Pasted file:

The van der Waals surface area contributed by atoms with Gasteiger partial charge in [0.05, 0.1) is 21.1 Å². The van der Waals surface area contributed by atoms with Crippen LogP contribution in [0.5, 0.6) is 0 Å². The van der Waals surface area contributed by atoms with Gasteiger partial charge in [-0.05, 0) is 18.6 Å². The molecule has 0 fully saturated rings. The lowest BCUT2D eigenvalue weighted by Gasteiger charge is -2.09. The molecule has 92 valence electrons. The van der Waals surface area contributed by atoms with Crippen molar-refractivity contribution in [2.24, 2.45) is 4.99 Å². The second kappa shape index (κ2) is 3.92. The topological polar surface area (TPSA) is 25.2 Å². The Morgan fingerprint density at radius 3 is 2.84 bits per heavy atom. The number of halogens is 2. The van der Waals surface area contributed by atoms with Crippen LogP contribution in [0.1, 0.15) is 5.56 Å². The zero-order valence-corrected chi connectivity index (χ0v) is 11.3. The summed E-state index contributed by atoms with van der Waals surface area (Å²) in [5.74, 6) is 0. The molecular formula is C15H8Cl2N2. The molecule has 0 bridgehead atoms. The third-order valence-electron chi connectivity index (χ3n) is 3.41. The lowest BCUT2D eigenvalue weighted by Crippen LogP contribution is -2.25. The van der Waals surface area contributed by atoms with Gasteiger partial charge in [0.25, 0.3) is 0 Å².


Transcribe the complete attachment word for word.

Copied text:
The van der Waals surface area contributed by atoms with Gasteiger partial charge in [0.05, 0.1) is 21.1 Å². The van der Waals surface area contributed by atoms with Crippen LogP contribution in [0.5, 0.6) is 0 Å². The van der Waals surface area contributed by atoms with Gasteiger partial charge in [-0.05, 0) is 18.6 Å². The molecule has 0 fully saturated rings. The lowest BCUT2D eigenvalue weighted by Gasteiger charge is -2.09. The molecule has 92 valence electrons. The van der Waals surface area contributed by atoms with Crippen molar-refractivity contribution in [2.24, 2.45) is 4.99 Å². The second kappa shape index (κ2) is 3.92. The topological polar surface area (TPSA) is 25.2 Å². The Morgan fingerprint density at radius 3 is 2.84 bits per heavy atom. The number of halogens is 2. The van der Waals surface area contributed by atoms with Crippen LogP contribution in [0.1, 0.15) is 5.56 Å². The zero-order valence-corrected chi connectivity index (χ0v) is 11.3. The summed E-state index contributed by atoms with van der Waals surface area (Å²) in [5.74, 6) is 0. The molecular formula is C15H8Cl2N2. The molecule has 0 bridgehead atoms. The third-order valence-electron chi connectivity index (χ3n) is 3.41. The lowest BCUT2D eigenvalue weighted by Crippen LogP contribution is -2.25. The van der Waals surface area contributed by atoms with Gasteiger partial charge in [0.25, 0.3) is 0 Å².